In a recent interview with Orhan Pamuk in the Financial Times, Simon Schama reveals something interesting about how Pamuk wrote “My Name Is Red,” his novel on 16th century Ottoman miniaturists: “At some point [he] decided that this might not be enough to hold the reader, and a murder story (about which he feels wistful) was introduced.” Pamuk’s fiction has always struggled between his taste for lofty intellectual flights of fancy and the need to spin a good yarn – with varying degrees of success. “Silent House,” published in Turkish in 1983 but only recently translated into English, is one of his more successful balancing acts between the two impulses. It successfully knits social, historical and philosophical considerations into a story in which the reader actually cares about the characters’ dilemmas.
The novel takes place in the month before Turkey’s 1980 military coup, and centers around a ritual family reunion that takes place every summer in a small fishing town near Istanbul. The family gathers at the decrepit mansion of bedridden 90-year-old Fatma, who is looked after by a deferential dwarf, Recep. Fatma has lived there ever since her late husband, Selahattin, was expelled from Istanbul by the Young Turk regime as an idealistic young doctor. Isolated in the decaying old house, Selahattin became increasingly embittered as he wasted his years and his fortune writing a sprawling encyclopedia in a desperate attempt to spread enlightenment ideas in “the benighted East.”
Arriving for the annual gathering in remembrance of the paterfamilias are Fatma’s three grandchildren: Faruk, a fattening and alcoholic recently-divorced historian; Metin, an ambitious teenage tutor who socializes with the local rich kids; and their sister Nilgün, a sensitive young leftist. On the sidelines is the bitter Hasan, involved with a local gang of nationalist thugs and suffering from an ill-fated obsession with Nilgün. Hasan is the poor nephew of the servant Recep, who we later learn is himself one of the illegitimate children of Selahattin, meaning that all the characters are related, although unaware of this fact. The reader is helped to navigate through this intimidating web of individuals by the fact that the chapters are written as interior monologues narrated by each of them, a Faulknerian touch that gives thrust and variety to the story.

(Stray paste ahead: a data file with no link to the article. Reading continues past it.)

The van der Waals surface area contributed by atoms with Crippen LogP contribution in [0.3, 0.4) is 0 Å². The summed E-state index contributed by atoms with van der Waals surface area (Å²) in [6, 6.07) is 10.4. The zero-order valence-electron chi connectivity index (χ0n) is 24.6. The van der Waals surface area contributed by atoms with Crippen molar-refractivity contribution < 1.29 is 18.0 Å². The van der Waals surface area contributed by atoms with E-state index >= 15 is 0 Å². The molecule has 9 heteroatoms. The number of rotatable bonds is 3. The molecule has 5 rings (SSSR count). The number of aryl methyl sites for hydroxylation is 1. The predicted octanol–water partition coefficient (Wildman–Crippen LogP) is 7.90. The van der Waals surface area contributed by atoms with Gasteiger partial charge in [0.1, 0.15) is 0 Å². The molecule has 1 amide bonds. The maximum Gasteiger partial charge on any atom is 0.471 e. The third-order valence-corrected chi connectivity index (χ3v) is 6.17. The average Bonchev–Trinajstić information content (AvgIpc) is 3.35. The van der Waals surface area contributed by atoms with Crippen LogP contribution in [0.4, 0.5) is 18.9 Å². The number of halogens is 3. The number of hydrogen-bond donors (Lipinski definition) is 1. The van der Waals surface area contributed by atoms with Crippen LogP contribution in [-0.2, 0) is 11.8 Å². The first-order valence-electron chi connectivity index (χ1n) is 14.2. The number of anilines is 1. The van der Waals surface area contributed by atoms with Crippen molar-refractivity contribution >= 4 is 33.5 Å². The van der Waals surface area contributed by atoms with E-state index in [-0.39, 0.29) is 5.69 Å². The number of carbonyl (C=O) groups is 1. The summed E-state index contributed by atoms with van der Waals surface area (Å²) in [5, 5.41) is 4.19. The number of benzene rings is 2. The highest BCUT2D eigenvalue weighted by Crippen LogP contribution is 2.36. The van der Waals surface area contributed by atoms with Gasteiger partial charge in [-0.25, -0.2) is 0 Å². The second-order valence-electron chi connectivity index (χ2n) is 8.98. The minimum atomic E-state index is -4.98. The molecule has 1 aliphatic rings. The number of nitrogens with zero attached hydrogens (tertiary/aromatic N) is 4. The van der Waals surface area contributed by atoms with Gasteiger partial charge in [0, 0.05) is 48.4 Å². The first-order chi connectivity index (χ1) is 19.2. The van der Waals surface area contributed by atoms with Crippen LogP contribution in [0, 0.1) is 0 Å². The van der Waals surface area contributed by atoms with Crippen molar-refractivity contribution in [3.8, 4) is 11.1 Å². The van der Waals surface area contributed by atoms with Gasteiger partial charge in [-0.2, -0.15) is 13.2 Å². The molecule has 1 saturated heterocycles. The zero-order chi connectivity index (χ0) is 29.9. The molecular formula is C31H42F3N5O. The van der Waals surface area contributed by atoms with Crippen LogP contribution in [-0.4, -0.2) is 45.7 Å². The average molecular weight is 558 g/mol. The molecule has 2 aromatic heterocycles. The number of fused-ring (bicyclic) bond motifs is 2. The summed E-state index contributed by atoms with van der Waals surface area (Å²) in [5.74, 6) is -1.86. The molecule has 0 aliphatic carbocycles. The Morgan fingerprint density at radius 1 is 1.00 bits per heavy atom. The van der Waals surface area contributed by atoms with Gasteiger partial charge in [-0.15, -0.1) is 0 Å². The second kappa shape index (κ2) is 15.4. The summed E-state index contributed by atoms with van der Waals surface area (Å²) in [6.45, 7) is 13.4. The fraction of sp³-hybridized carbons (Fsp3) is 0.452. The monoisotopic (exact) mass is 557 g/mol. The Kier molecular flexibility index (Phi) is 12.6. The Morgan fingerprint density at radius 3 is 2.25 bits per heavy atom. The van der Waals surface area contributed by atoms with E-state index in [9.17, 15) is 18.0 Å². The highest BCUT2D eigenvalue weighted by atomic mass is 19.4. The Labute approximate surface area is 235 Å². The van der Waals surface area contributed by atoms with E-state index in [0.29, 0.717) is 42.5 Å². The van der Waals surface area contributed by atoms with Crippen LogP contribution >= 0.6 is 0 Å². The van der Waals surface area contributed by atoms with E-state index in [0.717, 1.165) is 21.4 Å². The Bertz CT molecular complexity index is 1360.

Less of a head-scratcher than some of Pamuk’s later, more baroque works, “Silent House” probably makes for an excellent introduction to him for the uninitiated. Still, perhaps owing to its position early in his career, it is also one of the most parochially Turkish of his novels, so readers unfamiliar with the tides sweeping the country at the time will face a different set of challenges. It’s an intense, claustrophobic read, with a story wound as tightly as any Pamuk has written (though perhaps slightly over-contrived). The dialogue is slightly wooden, but this could be down to the translation, which is far from seamless (though not nearly as bad as some critics have suggested). Overall, as a gripping snapshot of a bitterly divided country teetering on the brink of a coup, “Silent House” is more than just a sign of things to come for the future Nobel Laureate, but urgent literature in its own right.